WILL WE EAT IN HEAVEN based on Rev. 22:1-6
By Glenn Pease
Benjamin Franklin formed a very close friendship with a Frenchwoman, who was 40 years younger than himself, when he was the American Minister in Paris. They wrote numerous letters to each other and though she refused all his proposals, she did finally agree to marry him in heaven, and live on roasted apples. If that was the best he could hope for, he wrote back and endorsed the plan. In the next world he said, they would eat the apples of paradise roasted with butter and nutmeg and they would pity those who were not dead.
People tend to get fanciful in romantic settings, but the question we want to focus on is this-will the pleasure of eating be one of the pleasures that we enjoy at God's right hand forever? Will there be literal eating in the eternal kingdom? Most people who give the matter any thought feel it would be a shame to waste one of God's best ideas-the sense of taste. This is the sense that gives us, here in time, a great deal of pleasure. The average person eats about one ton of food a year, and this means taste is a ton of pleasure a year. If the other senses will be a part or our resurrection bodies, then why not this one? We will certainly be able to see and enjoy the jewel-splendored New Jerusalem, and hear the joyous praise of the angelic choir. We will be able to touch the golden streets of gold as we walk with our Lord, and smell the perfume of heaven, referred to in Rev.8. Why should it be doubted that we will enjoy the sense of taste?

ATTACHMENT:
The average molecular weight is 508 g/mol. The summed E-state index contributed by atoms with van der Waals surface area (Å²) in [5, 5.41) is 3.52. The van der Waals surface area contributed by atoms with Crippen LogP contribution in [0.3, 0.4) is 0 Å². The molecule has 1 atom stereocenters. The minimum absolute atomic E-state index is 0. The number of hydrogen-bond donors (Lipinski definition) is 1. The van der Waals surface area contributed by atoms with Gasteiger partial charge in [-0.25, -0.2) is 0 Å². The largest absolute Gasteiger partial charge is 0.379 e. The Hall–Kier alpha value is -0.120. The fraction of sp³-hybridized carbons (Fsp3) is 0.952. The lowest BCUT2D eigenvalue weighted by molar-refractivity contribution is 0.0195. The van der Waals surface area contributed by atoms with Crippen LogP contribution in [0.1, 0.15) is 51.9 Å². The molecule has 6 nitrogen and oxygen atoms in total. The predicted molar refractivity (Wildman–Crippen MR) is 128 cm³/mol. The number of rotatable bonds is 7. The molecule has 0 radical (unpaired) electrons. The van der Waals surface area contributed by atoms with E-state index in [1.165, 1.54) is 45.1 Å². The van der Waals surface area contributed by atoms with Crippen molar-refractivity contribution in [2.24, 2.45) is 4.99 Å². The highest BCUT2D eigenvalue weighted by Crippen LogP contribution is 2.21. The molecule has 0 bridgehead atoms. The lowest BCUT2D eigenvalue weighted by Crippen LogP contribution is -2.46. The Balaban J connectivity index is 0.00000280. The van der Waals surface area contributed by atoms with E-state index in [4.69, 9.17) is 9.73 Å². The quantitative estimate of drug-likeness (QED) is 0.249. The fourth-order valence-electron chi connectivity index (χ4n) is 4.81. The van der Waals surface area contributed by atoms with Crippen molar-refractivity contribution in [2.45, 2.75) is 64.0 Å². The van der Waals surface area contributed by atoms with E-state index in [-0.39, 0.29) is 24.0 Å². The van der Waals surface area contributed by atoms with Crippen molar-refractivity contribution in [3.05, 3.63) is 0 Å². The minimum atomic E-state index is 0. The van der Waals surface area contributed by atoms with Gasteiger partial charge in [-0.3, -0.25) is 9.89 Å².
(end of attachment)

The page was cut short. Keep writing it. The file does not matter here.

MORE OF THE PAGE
The reason for doubt is the powerful anti-body influence that began in the 4th century. The heroes of the Christian faith were, at that time, those who were ascetics. They denied the body the pleasures of life, and devoted themselves to a focus on the soul. They renounced sex and stayed celibate. They wore drab clothes, and ate only basic foods, avoiding anything fancy or too tasty. The better saints lived on bread and water. The body was the enemy, and the source of all our sins. To deny it was the highest virtue. This movement within the church got it's greatest spokesman with the conversion of St. Augustine. He was a wild liver, satisfying his lust with every woman he could. He lived with a woman who bore him a son, and he wrote in his confessions, that he had descended to the dark hell of lust.